23. Zhai, Y.; Baran, P.K. Do configurational attributes matter in context of urban parks? Park pathway configurational attributes and senior walking. Landsc. Urban Plan. 2016, 148, 188–202. [Google Scholar] [CrossRef]
  24. Baran, P.K.; Smith, W.R.; Moore, R.C.; Floyd, M.F.; Bocarro, J.N.; Cosco, N.G.; Danninger, T.M. Park Use Among Youth and Adults: Examination of Individual, Social, and Urban Form Factors. Environ. Behav. 2014, 46, 768–800. [Google Scholar] [CrossRef]
  25. Moran, M.R.; Rodríguez, D.A.; Cotinez-O’Ryan, A.; Miranda, J.J. Park use, perceived park proximity, and neighborhood characteristics: Evidence from 11 cities in Latin America. Cities 2020, 105, 102817. [Google Scholar] [CrossRef]
  26. Baran, P.K.; Rodríedguez, D.A.; Khattak, A.J. Space syntax and walking in a New Urbanist and suburban neighbourhoods. J. Urban Des. 2008, 13, 5–28. [Google Scholar] [CrossRef]
  27. Ozbil, A.; Peponis, J.; Stone, B. Understanding the link between street connectivity, land use and pedestrian flows. Urban Des. Int. 2011, 16, 125–141. [Google Scholar] [CrossRef]
  28. Lee, S.; Yoo, C.; Seo, K.W. Determinant factors of pedestrian volume in different land-use zones: Combining space syntax metrics with GIS-based built-environment measures. Sustainability 2020, 12, 8647. [Google Scholar] [CrossRef]
  29. Can, I.; Heath, T. In-between spaces and social interaction: A morphological analysis of Izmir using space syntax. J. Hous. Built Environ. 2016, 31, 31–49. [Google Scholar] [CrossRef][Green Version]
  30. Soares, I.; Yamu, C.; Weitkamp, G. The relationship between the spatial configuration and the fourth sustainable dimension creativity in university campuses: The case study of Zernike campus, Groningen, the Netherlands. Sustainability 2020, 12, 9263. [Google Scholar] [CrossRef]
  31. Zerouati, W.; Bellal, T. Evaluating the impact of mass housings’ in-between spaces’ spatial configuration on users’ social interaction. Front. Archit. Res. 2019. [Google Scholar] [CrossRef]
  32. Lipovská, B.; Štěpánková, R. Assessing Observation Methods for Landscape Planning Practice in Rural Villages. Curr. Urban Stud. 2013, 01, 102–109. [Google Scholar] [CrossRef][Green Version]
  33. Cosco, N.G.; Moore, R.C.; Islam, M.Z. Behavior mapping: A method for linking preschool physical activity and outdoor design. Med. Sci. Sports Exerc. 2010, 42, 513–519. [Google Scholar] [CrossRef] [PubMed][Green Version]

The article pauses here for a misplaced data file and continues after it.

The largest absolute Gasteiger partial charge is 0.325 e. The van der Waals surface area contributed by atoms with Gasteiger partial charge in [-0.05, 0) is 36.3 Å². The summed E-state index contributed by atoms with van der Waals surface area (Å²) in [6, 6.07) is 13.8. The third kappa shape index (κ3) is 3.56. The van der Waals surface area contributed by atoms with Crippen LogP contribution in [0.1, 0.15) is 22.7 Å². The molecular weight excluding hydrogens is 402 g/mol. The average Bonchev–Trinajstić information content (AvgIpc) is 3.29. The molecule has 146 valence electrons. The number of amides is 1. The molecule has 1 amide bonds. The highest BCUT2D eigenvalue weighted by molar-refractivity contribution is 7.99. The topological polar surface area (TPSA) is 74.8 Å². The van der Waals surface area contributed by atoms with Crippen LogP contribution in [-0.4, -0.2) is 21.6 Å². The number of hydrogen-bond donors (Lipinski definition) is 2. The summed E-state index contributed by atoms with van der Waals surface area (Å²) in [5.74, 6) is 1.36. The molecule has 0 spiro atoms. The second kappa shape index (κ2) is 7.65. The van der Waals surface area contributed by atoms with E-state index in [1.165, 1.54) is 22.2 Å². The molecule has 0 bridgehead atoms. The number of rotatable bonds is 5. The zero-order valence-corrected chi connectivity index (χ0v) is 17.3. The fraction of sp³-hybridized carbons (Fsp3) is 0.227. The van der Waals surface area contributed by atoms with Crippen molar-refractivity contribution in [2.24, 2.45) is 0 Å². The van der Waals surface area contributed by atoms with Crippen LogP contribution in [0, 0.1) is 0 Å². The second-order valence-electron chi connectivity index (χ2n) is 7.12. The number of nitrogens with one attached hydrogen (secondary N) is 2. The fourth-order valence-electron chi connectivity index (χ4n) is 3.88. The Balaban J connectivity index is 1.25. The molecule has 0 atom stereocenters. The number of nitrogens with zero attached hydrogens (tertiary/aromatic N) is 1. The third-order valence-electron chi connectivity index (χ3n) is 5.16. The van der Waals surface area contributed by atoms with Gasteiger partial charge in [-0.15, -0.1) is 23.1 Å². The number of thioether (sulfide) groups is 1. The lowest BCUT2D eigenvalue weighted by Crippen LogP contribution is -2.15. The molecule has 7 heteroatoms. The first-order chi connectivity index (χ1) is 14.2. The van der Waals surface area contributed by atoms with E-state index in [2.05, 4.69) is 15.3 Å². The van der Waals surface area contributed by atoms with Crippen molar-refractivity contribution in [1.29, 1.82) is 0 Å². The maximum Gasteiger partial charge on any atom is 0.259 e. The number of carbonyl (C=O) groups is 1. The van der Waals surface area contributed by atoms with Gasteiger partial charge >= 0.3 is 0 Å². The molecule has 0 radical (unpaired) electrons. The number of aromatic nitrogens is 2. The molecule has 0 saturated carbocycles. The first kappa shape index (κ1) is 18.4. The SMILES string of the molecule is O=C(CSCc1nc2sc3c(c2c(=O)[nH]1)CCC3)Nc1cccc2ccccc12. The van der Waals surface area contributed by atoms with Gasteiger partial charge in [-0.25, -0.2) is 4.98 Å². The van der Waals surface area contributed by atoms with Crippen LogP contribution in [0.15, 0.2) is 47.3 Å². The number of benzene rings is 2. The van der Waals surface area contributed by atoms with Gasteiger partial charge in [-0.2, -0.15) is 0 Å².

34. Hall, E.T. The Hidden Dimension; Peter Smith Pub: Gloucester, MA, USA, 1992. [Google Scholar]
  35. Cao, J.; Kang, J. Social relationships and patterns of use in urban public spaces in China and the United Kingdom. Cities 2019, 93, 188–196. [Google Scholar] [CrossRef]
  36. Li, D.; Zhai, Y.; Xiao, Y.; Newman, G.; Wang, D. Subtypes of park use and self-reported psychological benefits among older adults: A multilevel latent class analysis approach. Landsc. Urban Plan. 2019, 190, 103605. [Google Scholar] [CrossRef]
  37. Hillier, B. Space Is the Machine: A Configurational Theory of Architecture; Cambridge University Press: Cambridge, UK, 1996. [Google Scholar]
  38. Raman, S. Designing a liveable compact city physical forms of city and social life in urban neighbourhoods. Built Environ. 2010, 36, 63–80. [Google Scholar] [CrossRef]
  39. Esposito, D.; Santoro, S.; Camarda, D. Agent-based analysis of urban spaces using space syntax and spatial cognition approaches: A case study in Bari, Italy. Sustainability 2020, 12, 4625. [Google Scholar] [CrossRef]
  40. Tannous, H.O.; Major, M.D.; Furlan, R. Accessibility of green spaces in a metropolitan network using space syntax to objectively evaluate the spatial locations of parks and promenades in Doha, State of Qatar. Urban For. Urban Green 2021, 58. [Google Scholar] [CrossRef]